Keynes had completed his before the war, but published it in 1921. The work was a notable contribution to the philosophical and mathematical underpinnings of , championing the important view that were no more or less than intermediate between simple truth and falsity. Keynes developed the first upper-lower probabilistic approach to probability in chapters 15 and 17 of this book, as well as having developed the first decision weight approach with his conventional coefficient of risk and weight, , in chapter 26. In addition to his academic work, the 1920s saw Keynes active as a journalist selling his work internationally and working in London as a financial consultant. In 1924 Keynes wrote an obituary for his former tutor which called "the most brilliant life of a man of science I have ever read." Marshall's widow was "entranced" by the memorial, while rated it as one of Keynes's "best works".

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Schuker also shows that, in the years after Versailles, Keynes became an informal reparations adviser to the German government, wrote one of the major German reparation notes, and actually supported the hyperinflation on political grounds. Nevertheless, gained Keynes international fame, even though it also caused him to be regarded as anti-establishment – it was not until after the outbreak of the Second World War that Keynes was offered a directorship of a major British Bank, or an acceptable offer to return to government with a formal job. However, Keynes was still able to influence government policy making through his network of contacts, his published works and by serving on government committees; this included attending high-level policy meetings as a consultant.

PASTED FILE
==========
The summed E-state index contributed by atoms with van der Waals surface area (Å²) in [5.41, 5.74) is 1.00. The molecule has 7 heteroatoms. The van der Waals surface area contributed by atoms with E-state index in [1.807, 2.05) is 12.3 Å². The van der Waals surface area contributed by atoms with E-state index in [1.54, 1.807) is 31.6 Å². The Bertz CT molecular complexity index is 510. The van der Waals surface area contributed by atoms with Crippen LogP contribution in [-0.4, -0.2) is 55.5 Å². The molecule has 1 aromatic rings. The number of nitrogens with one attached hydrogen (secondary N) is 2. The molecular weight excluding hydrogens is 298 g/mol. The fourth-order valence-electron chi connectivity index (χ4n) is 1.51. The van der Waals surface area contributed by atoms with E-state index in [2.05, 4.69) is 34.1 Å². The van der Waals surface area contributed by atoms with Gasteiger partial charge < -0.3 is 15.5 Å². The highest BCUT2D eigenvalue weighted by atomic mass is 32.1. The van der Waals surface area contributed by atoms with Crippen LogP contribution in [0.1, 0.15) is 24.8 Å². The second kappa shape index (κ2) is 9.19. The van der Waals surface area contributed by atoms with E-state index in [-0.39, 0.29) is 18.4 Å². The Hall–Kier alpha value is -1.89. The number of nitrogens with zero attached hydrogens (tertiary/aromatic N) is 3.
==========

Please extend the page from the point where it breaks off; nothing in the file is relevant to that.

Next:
Essays in Biography by John Maynard Keynes | …

Keynes's followers assert that his predictions of disaster were borne out when the German economy suffered the , and again by the collapse of the and the outbreak of the Second World War. However the historian claims that "most historians of the Paris peace conference now take the view that, in economic terms, the treaty was not unduly harsh on Germany and that, while obligations and damages were inevitably much stressed in the debates at Paris to satisfy electors reading the daily newspapers, the intention was quietly to give Germany substantial help towards paying her bills, and to meet many of the German objections by amendments to the way the reparations schedule was in practice carried out".